Long term options & issues

Written by Wynne Lee

In considering long-term options for our transportation to and from the mainland, I find that many issues about our ferry situation raised by Randy Smith on his Transition Lummi Island site seem increasingly relevant. The bottom line?  Keeping Gooseberry Point as our mainland docking location may not provide our best long-term solution.

The County and many islanders are focusing exclusively on the Gooseberry Pt solution. I remain modestly supportive of that goal but wonder if it will really provide as affordable access to mainland services in the future as the recent past leads us to hope.  For example, if/when gasoline goes to $5 or $10 a gallon, not only ferry costs will increase. The total transit costs for every person (islander, business, service, etc)  to reach their ultimate destination also will increase. (After all, not many folks want to go just to Gooseberry Pt.)  Ferry costs are just one piece of ‘affordability’. Ultimately what matters is our total transportation cost to mainland facilities, goods, services, jobs, etc.  Too narrow a focus on the Gooseberry Pt solution obscures this fact.

Also, I think that holding too tightly to the Gooseberry Pt outcome greatly weakens he County’s negotiating strength.  By insisting on only Gooseberry, aren’t islanders basically forcing the County’s negotiators over an impossibly large barrel?   Seems likely to me, which is one reason why I, like Randy, am not a member of PLIC.  While I respect PLIC and that they are “the only game in town”  (at least observable game), I don’t agree enough with their strategy and tactics to be a member.

8 thoughts on “Long term options & issues

  1. I am not sure I see your point without a suggestion of where else is feasible. These can be very unsafe waters and the more time spent making a crossing only amplifies that.

  2. Thanks, Wynne. I agree with your post. Alternative options to the status quo have not yet been fairly and scrupulously addressed. Costs for a fast and SAFE boat to Fairhaven have not been worked out and put into the equation. The concerted effort by PLIC has limited the conversation, and hence the negotiations, to Gooseberry point only. Total costs of various car trips–most going into Bellingham– have to be considered in the total fuel use. Transporation over water is usually more efficient than over land. A more direct connection to city services and public transportation could be the best and cheapest option…but we won’t know until we allow all alternatives to be thoroughly investigated. It is late–but not too late!– for everyone to start thinking creatively about different and varied ways to solve this problem.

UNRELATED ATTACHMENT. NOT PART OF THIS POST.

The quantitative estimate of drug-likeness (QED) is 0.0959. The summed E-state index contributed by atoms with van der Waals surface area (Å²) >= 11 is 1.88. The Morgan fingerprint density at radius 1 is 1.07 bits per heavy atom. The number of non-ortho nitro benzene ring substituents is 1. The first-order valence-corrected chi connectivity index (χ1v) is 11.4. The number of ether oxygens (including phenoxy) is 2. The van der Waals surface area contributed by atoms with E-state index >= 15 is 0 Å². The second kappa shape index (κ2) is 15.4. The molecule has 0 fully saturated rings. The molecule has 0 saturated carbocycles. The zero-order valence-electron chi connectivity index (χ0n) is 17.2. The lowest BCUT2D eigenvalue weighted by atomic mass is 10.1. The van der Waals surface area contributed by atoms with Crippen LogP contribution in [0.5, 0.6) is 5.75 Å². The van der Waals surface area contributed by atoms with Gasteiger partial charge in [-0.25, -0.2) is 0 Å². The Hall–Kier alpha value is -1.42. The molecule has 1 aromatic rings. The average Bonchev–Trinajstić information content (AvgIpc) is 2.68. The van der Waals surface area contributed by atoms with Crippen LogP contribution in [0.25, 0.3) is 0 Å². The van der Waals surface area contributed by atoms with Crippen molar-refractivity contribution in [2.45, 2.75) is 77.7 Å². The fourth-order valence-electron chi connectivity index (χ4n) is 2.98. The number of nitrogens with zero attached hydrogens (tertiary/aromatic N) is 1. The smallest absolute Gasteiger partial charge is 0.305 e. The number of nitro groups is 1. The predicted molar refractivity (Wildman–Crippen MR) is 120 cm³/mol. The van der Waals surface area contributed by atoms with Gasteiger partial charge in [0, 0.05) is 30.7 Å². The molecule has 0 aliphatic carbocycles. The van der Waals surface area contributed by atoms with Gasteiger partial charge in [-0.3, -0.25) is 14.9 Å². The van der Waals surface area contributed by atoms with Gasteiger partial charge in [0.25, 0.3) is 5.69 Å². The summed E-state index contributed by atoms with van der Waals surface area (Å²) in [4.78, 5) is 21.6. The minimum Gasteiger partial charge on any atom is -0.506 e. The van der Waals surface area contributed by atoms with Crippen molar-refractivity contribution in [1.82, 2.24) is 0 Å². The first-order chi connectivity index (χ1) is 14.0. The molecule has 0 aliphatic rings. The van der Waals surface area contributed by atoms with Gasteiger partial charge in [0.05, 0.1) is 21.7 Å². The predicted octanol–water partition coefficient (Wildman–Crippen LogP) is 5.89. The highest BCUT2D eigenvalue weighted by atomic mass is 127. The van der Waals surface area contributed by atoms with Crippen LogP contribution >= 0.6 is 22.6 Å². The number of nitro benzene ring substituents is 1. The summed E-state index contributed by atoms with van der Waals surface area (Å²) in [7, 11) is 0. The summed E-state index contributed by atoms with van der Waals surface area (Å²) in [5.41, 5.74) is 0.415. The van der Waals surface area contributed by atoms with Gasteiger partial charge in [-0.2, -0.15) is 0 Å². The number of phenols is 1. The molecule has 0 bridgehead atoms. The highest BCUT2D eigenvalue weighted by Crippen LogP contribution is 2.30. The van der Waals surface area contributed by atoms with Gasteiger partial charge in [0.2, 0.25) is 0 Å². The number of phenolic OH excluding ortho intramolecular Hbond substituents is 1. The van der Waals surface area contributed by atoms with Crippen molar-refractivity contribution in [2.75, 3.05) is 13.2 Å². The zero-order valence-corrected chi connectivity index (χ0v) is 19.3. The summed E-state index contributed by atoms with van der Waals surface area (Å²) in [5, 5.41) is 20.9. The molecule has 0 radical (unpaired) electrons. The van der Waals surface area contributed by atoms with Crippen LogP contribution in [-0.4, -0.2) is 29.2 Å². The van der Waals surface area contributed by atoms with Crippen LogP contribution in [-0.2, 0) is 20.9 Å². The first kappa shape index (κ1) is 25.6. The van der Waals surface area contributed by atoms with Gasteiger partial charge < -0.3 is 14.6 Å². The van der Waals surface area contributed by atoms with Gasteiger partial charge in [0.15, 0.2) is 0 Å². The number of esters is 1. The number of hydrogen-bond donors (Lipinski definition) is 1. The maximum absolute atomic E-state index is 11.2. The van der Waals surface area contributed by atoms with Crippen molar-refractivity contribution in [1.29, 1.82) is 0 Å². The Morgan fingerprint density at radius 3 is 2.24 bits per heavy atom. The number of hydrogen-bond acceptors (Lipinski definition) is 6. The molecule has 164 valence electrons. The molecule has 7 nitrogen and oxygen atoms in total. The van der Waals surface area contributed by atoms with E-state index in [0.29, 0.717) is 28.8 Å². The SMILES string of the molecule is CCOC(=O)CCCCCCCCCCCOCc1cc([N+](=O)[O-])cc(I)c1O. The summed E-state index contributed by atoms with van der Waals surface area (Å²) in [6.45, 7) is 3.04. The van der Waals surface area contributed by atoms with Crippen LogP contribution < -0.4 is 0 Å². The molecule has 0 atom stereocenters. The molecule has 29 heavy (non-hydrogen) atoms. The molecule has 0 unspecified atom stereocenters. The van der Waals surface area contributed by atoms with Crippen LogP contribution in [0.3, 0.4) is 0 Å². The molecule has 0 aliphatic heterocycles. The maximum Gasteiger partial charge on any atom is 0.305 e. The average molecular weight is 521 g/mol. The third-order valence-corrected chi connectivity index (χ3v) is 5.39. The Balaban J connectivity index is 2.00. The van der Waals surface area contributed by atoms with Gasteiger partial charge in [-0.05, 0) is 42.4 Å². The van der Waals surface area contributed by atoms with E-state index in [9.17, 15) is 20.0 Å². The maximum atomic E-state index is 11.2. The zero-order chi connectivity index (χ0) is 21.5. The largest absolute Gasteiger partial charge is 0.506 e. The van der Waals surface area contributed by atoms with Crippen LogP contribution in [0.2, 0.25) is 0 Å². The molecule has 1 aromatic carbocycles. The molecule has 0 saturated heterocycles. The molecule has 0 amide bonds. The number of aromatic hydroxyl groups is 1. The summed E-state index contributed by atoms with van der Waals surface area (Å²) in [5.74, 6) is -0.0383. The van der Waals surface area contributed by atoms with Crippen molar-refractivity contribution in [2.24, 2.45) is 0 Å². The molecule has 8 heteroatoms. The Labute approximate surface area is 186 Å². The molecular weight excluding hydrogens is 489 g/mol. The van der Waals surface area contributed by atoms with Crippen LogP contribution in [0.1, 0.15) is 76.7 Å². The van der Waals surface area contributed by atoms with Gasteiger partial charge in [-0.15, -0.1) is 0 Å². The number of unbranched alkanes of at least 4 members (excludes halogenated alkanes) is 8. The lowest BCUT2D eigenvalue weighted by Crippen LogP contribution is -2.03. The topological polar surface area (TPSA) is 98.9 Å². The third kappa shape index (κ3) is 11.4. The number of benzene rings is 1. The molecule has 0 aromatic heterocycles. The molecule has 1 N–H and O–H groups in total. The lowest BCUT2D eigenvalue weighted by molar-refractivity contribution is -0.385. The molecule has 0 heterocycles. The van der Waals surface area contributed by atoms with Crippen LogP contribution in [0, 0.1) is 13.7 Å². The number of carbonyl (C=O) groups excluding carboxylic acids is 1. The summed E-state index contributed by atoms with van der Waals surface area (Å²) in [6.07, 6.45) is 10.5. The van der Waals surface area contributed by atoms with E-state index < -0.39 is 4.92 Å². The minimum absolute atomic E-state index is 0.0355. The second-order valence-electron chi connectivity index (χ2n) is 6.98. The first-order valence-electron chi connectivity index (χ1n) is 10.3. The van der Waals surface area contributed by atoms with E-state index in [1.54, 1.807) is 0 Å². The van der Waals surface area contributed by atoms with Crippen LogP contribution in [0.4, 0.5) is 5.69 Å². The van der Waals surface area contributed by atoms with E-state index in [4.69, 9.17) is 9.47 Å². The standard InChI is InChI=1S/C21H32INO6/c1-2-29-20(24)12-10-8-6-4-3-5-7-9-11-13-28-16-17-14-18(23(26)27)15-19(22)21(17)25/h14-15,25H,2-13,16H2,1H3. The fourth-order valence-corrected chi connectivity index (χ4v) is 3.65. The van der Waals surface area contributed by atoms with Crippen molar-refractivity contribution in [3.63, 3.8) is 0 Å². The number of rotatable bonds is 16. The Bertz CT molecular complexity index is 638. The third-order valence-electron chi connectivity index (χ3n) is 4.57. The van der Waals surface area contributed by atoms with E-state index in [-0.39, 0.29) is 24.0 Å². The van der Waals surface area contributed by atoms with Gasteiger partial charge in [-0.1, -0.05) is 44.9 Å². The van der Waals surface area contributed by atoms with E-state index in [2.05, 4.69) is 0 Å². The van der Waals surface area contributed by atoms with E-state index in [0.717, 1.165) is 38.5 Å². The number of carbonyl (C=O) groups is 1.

3. Yes, but. We can have this conversation among ourselves as Islanders, but until we are granted the opportunity to become part of the conversation with the County, our efforts have limited reach. PLIC is working to create this opportunity, and this, among other reasons, is why I respect and support their work.

  4. In the long run alternative options are necessary.
    Yet, when I was in Ecuador I remember an invaluable lesson. In 1961when JFK signed the Alliance for Progress Quechua Indians were starving. Unicef, Oxfam went in and said join forces even if you don’t politically agree. Today they are a unified political force with allot of power. I remember Barbara Brenner stating that Lummi Islanders are at the bottom of the Whatcom County list. Why? We have little or no say. Even though I think we need to look at alternative options, PLIC is our only means of having a voice and we should consider it. Currently PLIC has done allot of research on our situation. That information is power. All of Lummi Islanders regardless of our political position need to understand the data. Negotiations will resume in September with the Lummi Nation. Meanwhile this is a time for Islanders to look at the data, come up with ideas, costs, and make a unfied recommendation. There will be allot of give and take in this recommendation but we need to present it as one voice.
    We need a voice.

  5. “Meanwhile this is a time for Islanders to look at the data, come up with ideas, costs, and make a unified recommendation.”